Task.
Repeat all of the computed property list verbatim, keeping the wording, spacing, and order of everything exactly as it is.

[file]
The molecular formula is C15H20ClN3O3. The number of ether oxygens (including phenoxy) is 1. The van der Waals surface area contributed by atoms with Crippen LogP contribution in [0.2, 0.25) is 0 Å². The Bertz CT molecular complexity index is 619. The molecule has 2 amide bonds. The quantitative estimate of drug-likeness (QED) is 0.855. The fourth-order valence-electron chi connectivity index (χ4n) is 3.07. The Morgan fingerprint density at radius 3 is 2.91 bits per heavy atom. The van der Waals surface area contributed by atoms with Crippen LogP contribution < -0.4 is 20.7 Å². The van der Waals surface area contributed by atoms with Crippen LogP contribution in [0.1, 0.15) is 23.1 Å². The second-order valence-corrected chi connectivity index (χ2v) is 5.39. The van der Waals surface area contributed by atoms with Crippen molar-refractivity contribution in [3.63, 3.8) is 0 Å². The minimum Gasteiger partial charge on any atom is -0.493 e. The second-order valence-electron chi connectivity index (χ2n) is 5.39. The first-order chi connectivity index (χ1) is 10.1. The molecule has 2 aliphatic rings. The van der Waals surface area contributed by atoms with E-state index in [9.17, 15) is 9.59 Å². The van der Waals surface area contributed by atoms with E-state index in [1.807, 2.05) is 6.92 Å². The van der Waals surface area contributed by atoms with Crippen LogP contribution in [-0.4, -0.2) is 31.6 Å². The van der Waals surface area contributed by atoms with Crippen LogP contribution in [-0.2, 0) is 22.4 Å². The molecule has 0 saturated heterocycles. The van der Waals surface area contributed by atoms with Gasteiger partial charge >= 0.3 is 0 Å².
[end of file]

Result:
The molecular formula is C15H20ClN3O3. The number of ether oxygens (including phenoxy) is 1. The van der Waals surface area contributed by atoms with Crippen LogP contribution in [0.2, 0.25) is 0 Å². The Bertz CT molecular complexity index is 619. The molecule has 2 amide bonds. The quantitative estimate of drug-likeness (QED) is 0.855. The fourth-order valence-electron chi connectivity index (χ4n) is 3.07. The Morgan fingerprint density at radius 3 is 2.91 bits per heavy atom. The van der Waals surface area contributed by atoms with Crippen LogP contribution < -0.4 is 20.7 Å². The van der Waals surface area contributed by atoms with Crippen LogP contribution in [0.1, 0.15) is 23.1 Å². The second-order valence-corrected chi connectivity index (χ2v) is 5.39. The van der Waals surface area contributed by atoms with Crippen molar-refractivity contribution in [3.63, 3.8) is 0 Å². The minimum Gasteiger partial charge on any atom is -0.493 e. The second-order valence-electron chi connectivity index (χ2n) is 5.39. The first-order chi connectivity index (χ1) is 10.1. The molecule has 2 aliphatic rings. The van der Waals surface area contributed by atoms with E-state index in [9.17, 15) is 9.59 Å². The van der Waals surface area contributed by atoms with E-state index in [1.807, 2.05) is 6.92 Å². The van der Waals surface area contributed by atoms with Crippen LogP contribution in [-0.4, -0.2) is 31.6 Å². The van der Waals surface area contributed by atoms with Crippen LogP contribution in [-0.2, 0) is 22.4 Å². The molecule has 0 saturated heterocycles. The van der Waals surface area contributed by atoms with Gasteiger partial charge >= 0.3 is 0 Å².